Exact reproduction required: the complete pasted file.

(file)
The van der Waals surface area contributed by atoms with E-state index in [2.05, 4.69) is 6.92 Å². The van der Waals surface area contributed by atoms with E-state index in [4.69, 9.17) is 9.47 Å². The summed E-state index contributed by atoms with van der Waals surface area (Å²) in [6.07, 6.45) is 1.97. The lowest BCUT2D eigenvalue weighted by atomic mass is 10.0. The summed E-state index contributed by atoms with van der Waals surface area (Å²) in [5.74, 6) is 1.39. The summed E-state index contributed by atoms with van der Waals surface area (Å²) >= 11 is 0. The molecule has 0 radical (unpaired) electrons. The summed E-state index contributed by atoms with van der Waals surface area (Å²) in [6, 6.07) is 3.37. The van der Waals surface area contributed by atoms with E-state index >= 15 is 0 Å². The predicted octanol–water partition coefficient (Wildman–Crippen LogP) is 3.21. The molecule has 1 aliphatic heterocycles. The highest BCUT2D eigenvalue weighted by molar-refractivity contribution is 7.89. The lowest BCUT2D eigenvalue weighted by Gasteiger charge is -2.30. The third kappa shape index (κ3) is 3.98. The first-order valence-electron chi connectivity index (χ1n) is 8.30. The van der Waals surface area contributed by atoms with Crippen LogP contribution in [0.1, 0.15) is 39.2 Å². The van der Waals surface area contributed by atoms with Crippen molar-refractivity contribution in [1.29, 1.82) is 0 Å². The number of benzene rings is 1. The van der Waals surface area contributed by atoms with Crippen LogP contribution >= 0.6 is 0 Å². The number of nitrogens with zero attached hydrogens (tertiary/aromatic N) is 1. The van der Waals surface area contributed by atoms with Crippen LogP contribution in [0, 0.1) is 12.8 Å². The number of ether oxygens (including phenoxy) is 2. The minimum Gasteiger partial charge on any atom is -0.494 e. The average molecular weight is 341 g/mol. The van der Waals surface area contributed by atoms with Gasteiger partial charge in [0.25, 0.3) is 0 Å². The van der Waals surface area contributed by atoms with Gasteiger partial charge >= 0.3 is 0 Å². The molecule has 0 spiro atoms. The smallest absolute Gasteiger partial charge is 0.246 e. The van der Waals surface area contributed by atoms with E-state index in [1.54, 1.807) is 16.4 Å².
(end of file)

The van der Waals surface area contributed by atoms with E-state index in [2.05, 4.69) is 6.92 Å². The van der Waals surface area contributed by atoms with E-state index in [4.69, 9.17) is 9.47 Å². The summed E-state index contributed by atoms with van der Waals surface area (Å²) in [6.07, 6.45) is 1.97. The lowest BCUT2D eigenvalue weighted by atomic mass is 10.0. The summed E-state index contributed by atoms with van der Waals surface area (Å²) in [5.74, 6) is 1.39. The summed E-state index contributed by atoms with van der Waals surface area (Å²) >= 11 is 0. The molecule has 0 radical (unpaired) electrons. The summed E-state index contributed by atoms with van der Waals surface area (Å²) in [6, 6.07) is 3.37. The van der Waals surface area contributed by atoms with E-state index >= 15 is 0 Å². The predicted octanol–water partition coefficient (Wildman–Crippen LogP) is 3.21. The molecule has 1 aliphatic heterocycles. The highest BCUT2D eigenvalue weighted by molar-refractivity contribution is 7.89. The lowest BCUT2D eigenvalue weighted by Gasteiger charge is -2.30. The third kappa shape index (κ3) is 3.98. The first-order valence-electron chi connectivity index (χ1n) is 8.30. The van der Waals surface area contributed by atoms with Crippen LogP contribution in [0.1, 0.15) is 39.2 Å². The van der Waals surface area contributed by atoms with Crippen molar-refractivity contribution in [1.29, 1.82) is 0 Å². The number of benzene rings is 1. The van der Waals surface area contributed by atoms with Crippen LogP contribution >= 0.6 is 0 Å². The number of nitrogens with zero attached hydrogens (tertiary/aromatic N) is 1. The van der Waals surface area contributed by atoms with Crippen LogP contribution in [0, 0.1) is 12.8 Å². The number of ether oxygens (including phenoxy) is 2. The minimum Gasteiger partial charge on any atom is -0.494 e. The average molecular weight is 341 g/mol. The van der Waals surface area contributed by atoms with Gasteiger partial charge in [0.25, 0.3) is 0 Å². The van der Waals surface area contributed by atoms with Gasteiger partial charge >= 0.3 is 0 Å². The molecule has 0 spiro atoms. The smallest absolute Gasteiger partial charge is 0.246 e. The van der Waals surface area contributed by atoms with E-state index in [1.54, 1.807) is 16.4 Å².